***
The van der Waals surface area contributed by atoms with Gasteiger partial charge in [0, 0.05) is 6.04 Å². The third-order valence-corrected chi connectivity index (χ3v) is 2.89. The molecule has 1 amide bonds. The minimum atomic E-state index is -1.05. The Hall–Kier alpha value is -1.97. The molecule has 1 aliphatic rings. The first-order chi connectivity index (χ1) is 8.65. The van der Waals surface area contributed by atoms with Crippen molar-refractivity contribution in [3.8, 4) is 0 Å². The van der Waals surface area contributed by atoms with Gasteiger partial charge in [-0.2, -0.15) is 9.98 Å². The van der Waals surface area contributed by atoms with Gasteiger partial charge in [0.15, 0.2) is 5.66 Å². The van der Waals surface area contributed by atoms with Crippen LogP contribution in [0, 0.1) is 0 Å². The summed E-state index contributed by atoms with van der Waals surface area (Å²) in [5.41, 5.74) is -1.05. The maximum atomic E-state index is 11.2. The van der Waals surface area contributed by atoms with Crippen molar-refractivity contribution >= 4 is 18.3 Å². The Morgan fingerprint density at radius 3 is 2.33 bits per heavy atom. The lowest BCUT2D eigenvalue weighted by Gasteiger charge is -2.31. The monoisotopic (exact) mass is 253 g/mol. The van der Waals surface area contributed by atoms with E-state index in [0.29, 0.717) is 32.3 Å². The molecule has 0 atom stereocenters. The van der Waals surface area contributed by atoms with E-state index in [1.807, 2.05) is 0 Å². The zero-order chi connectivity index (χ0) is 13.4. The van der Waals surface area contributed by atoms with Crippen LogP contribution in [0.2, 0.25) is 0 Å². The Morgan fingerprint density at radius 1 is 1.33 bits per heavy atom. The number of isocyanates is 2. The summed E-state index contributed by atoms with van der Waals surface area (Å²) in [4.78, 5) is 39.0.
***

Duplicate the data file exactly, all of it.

The van der Waals surface area contributed by atoms with Gasteiger partial charge in [0, 0.05) is 6.04 Å². The third-order valence-corrected chi connectivity index (χ3v) is 2.89. The molecule has 1 amide bonds. The minimum atomic E-state index is -1.05. The Hall–Kier alpha value is -1.97. The molecule has 1 aliphatic rings. The first-order chi connectivity index (χ1) is 8.65. The van der Waals surface area contributed by atoms with Crippen molar-refractivity contribution in [3.8, 4) is 0 Å². The van der Waals surface area contributed by atoms with Gasteiger partial charge in [-0.2, -0.15) is 9.98 Å². The van der Waals surface area contributed by atoms with Gasteiger partial charge in [0.15, 0.2) is 5.66 Å². The van der Waals surface area contributed by atoms with Crippen LogP contribution in [0, 0.1) is 0 Å². The summed E-state index contributed by atoms with van der Waals surface area (Å²) in [5.41, 5.74) is -1.05. The maximum atomic E-state index is 11.2. The van der Waals surface area contributed by atoms with Crippen molar-refractivity contribution >= 4 is 18.3 Å². The Morgan fingerprint density at radius 3 is 2.33 bits per heavy atom. The lowest BCUT2D eigenvalue weighted by Gasteiger charge is -2.31. The monoisotopic (exact) mass is 253 g/mol. The van der Waals surface area contributed by atoms with E-state index in [0.29, 0.717) is 32.3 Å². The molecule has 0 atom stereocenters. The van der Waals surface area contributed by atoms with E-state index in [1.807, 2.05) is 0 Å². The zero-order chi connectivity index (χ0) is 13.4. The van der Waals surface area contributed by atoms with Crippen LogP contribution in [0.2, 0.25) is 0 Å². The Morgan fingerprint density at radius 1 is 1.33 bits per heavy atom. The number of isocyanates is 2. The summed E-state index contributed by atoms with van der Waals surface area (Å²) in [4.78, 5) is 39.0.